Original article

Scand J Work Environ Health 2022;48(2):109-117    pdf

doi:10.5271/sjweh.3999 | Published online: 21 Nov 2021, Issue date: 01 Mar 2022

Differential impact of working hours on unmet medical needs by income level: a longitudinal study of Korean workers

by Lee D-W, Choi J, Kim H-R, Myong J-P, Kang M-Y

Objectives Unmet medical need is defined as the perceived need for medical service that is not received. Although the association between unmet medical needs and working hours has been explored before, the combined effect of household income has not been investigated thus far. This study, therefore, aimed to examine the differential association between working hours and the risk of unmet medical needs according to household income.

Methods A total of 7047 participants enrolled in the Korea Health Panel data 2011–2014 were considered. The analytical method used in this study was a generalized estimating equation model that accounted for repeated measured participants. By controlling for time-invariant individual-fixed effects, we identified the relationship between long working hours and the risk of unmet medical needs.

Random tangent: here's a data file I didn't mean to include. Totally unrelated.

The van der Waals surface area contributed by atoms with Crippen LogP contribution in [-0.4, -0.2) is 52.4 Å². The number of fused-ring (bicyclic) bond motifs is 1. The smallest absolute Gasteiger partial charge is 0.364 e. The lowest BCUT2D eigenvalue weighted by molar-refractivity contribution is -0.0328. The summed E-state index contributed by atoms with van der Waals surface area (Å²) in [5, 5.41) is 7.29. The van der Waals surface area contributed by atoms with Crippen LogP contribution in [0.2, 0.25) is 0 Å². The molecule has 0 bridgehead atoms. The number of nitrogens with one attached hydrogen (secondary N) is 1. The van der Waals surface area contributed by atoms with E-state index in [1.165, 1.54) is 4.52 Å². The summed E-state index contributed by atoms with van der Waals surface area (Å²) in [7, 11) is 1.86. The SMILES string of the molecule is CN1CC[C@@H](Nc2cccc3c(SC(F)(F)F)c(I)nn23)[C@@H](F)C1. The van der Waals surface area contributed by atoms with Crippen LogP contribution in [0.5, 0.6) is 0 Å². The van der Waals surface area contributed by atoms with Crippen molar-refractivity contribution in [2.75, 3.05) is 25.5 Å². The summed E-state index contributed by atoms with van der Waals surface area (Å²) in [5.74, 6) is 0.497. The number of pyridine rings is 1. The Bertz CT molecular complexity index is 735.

Results The association between long working hours and the risk of unmet medical needs differed according to household income. In the highest quintile of household income, the risk of unmet medical needs was 1.58-fold higher among those who worked >52 hours per week than among those who worked 30–52 hours per week. However, this association was not significant in the lowest quintile group.

Conclusions The current study implies that financial hardship might be a more fundamental health hazard than working longer hours among the low-income group. Future policies should consider not only limiting working hours but also compensating workers’ income to adequately protect low-income workers from the health risks associated with long working hours.

This article refers to the following texts of the Journal: 2014;40(1):5-18  2016;42(2):135-143
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